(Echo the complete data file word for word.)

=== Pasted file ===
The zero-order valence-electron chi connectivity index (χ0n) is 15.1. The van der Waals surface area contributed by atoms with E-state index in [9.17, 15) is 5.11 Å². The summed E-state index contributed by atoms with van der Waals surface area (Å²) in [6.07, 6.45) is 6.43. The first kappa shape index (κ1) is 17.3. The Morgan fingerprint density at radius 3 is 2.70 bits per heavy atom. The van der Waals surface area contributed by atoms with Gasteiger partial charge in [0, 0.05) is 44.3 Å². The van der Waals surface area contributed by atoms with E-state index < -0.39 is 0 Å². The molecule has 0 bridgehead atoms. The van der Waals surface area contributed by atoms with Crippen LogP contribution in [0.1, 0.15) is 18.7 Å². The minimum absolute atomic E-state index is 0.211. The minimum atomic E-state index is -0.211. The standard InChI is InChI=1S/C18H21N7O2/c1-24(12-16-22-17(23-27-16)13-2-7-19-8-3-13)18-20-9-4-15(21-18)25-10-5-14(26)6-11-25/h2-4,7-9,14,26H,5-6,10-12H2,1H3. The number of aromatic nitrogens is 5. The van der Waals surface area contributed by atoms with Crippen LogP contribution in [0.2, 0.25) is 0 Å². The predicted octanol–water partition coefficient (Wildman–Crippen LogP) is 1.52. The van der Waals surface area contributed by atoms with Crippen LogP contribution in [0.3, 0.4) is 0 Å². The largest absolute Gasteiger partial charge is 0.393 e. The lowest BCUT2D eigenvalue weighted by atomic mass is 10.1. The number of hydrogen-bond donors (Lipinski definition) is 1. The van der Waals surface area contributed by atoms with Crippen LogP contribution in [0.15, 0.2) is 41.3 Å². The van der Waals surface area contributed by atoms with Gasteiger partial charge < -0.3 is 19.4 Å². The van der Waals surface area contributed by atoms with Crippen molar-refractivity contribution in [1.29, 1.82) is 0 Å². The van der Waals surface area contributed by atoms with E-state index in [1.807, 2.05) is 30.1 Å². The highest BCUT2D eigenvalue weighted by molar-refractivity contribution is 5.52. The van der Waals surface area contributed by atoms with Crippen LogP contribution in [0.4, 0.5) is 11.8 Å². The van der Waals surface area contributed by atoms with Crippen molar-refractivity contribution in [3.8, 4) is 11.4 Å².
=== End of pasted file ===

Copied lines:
The zero-order valence-electron chi connectivity index (χ0n) is 15.1. The van der Waals surface area contributed by atoms with E-state index in [9.17, 15) is 5.11 Å². The summed E-state index contributed by atoms with van der Waals surface area (Å²) in [6.07, 6.45) is 6.43. The first kappa shape index (κ1) is 17.3. The Morgan fingerprint density at radius 3 is 2.70 bits per heavy atom. The van der Waals surface area contributed by atoms with Gasteiger partial charge in [0, 0.05) is 44.3 Å². The van der Waals surface area contributed by atoms with E-state index < -0.39 is 0 Å². The molecule has 0 bridgehead atoms. The van der Waals surface area contributed by atoms with Crippen LogP contribution in [0.1, 0.15) is 18.7 Å². The minimum absolute atomic E-state index is 0.211. The minimum atomic E-state index is -0.211. The standard InChI is InChI=1S/C18H21N7O2/c1-24(12-16-22-17(23-27-16)13-2-7-19-8-3-13)18-20-9-4-15(21-18)25-10-5-14(26)6-11-25/h2-4,7-9,14,26H,5-6,10-12H2,1H3. The number of aromatic nitrogens is 5. The van der Waals surface area contributed by atoms with Crippen LogP contribution in [0.2, 0.25) is 0 Å². The predicted octanol–water partition coefficient (Wildman–Crippen LogP) is 1.52. The van der Waals surface area contributed by atoms with Crippen LogP contribution in [0.3, 0.4) is 0 Å². The largest absolute Gasteiger partial charge is 0.393 e. The lowest BCUT2D eigenvalue weighted by atomic mass is 10.1. The number of hydrogen-bond donors (Lipinski definition) is 1. The van der Waals surface area contributed by atoms with Crippen LogP contribution in [0.15, 0.2) is 41.3 Å². The van der Waals surface area contributed by atoms with Gasteiger partial charge < -0.3 is 19.4 Å². The van der Waals surface area contributed by atoms with Crippen molar-refractivity contribution in [1.29, 1.82) is 0 Å². The van der Waals surface area contributed by atoms with E-state index in [1.807, 2.05) is 30.1 Å². The highest BCUT2D eigenvalue weighted by molar-refractivity contribution is 5.52. The van der Waals surface area contributed by atoms with Crippen LogP contribution in [0.4, 0.5) is 11.8 Å². The van der Waals surface area contributed by atoms with Crippen molar-refractivity contribution in [3.8, 4) is 11.4 Å².